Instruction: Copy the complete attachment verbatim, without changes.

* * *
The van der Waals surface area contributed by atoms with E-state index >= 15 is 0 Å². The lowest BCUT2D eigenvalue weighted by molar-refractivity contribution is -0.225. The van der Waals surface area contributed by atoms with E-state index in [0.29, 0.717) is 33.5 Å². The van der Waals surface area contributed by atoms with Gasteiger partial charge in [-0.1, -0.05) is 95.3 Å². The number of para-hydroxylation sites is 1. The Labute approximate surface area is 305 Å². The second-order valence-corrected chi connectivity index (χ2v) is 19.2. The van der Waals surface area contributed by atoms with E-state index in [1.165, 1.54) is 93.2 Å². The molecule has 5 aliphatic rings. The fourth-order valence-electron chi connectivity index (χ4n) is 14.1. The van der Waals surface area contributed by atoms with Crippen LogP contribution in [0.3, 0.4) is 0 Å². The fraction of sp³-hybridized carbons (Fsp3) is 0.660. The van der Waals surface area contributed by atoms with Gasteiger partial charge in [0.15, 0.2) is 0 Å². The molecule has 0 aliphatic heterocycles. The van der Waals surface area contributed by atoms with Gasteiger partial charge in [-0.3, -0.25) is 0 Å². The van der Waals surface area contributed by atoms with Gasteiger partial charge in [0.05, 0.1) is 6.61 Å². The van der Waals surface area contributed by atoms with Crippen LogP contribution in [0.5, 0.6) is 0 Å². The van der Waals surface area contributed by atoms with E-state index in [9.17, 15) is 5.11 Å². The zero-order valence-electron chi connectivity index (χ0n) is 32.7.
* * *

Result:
The van der Waals surface area contributed by atoms with E-state index >= 15 is 0 Å². The lowest BCUT2D eigenvalue weighted by molar-refractivity contribution is -0.225. The van der Waals surface area contributed by atoms with E-state index in [0.29, 0.717) is 33.5 Å². The van der Waals surface area contributed by atoms with Gasteiger partial charge in [-0.1, -0.05) is 95.3 Å². The number of para-hydroxylation sites is 1. The Labute approximate surface area is 305 Å². The second-order valence-corrected chi connectivity index (χ2v) is 19.2. The van der Waals surface area contributed by atoms with E-state index in [1.165, 1.54) is 93.2 Å². The molecule has 5 aliphatic rings. The fourth-order valence-electron chi connectivity index (χ4n) is 14.1. The van der Waals surface area contributed by atoms with Crippen LogP contribution in [0.3, 0.4) is 0 Å². The fraction of sp³-hybridized carbons (Fsp3) is 0.660. The van der Waals surface area contributed by atoms with Gasteiger partial charge in [0.15, 0.2) is 0 Å². The molecule has 0 aliphatic heterocycles. The van der Waals surface area contributed by atoms with Gasteiger partial charge in [-0.3, -0.25) is 0 Å². The van der Waals surface area contributed by atoms with Gasteiger partial charge in [0.05, 0.1) is 6.61 Å². The van der Waals surface area contributed by atoms with Crippen LogP contribution in [0.5, 0.6) is 0 Å². The van der Waals surface area contributed by atoms with E-state index in [9.17, 15) is 5.11 Å². The zero-order valence-electron chi connectivity index (χ0n) is 32.7.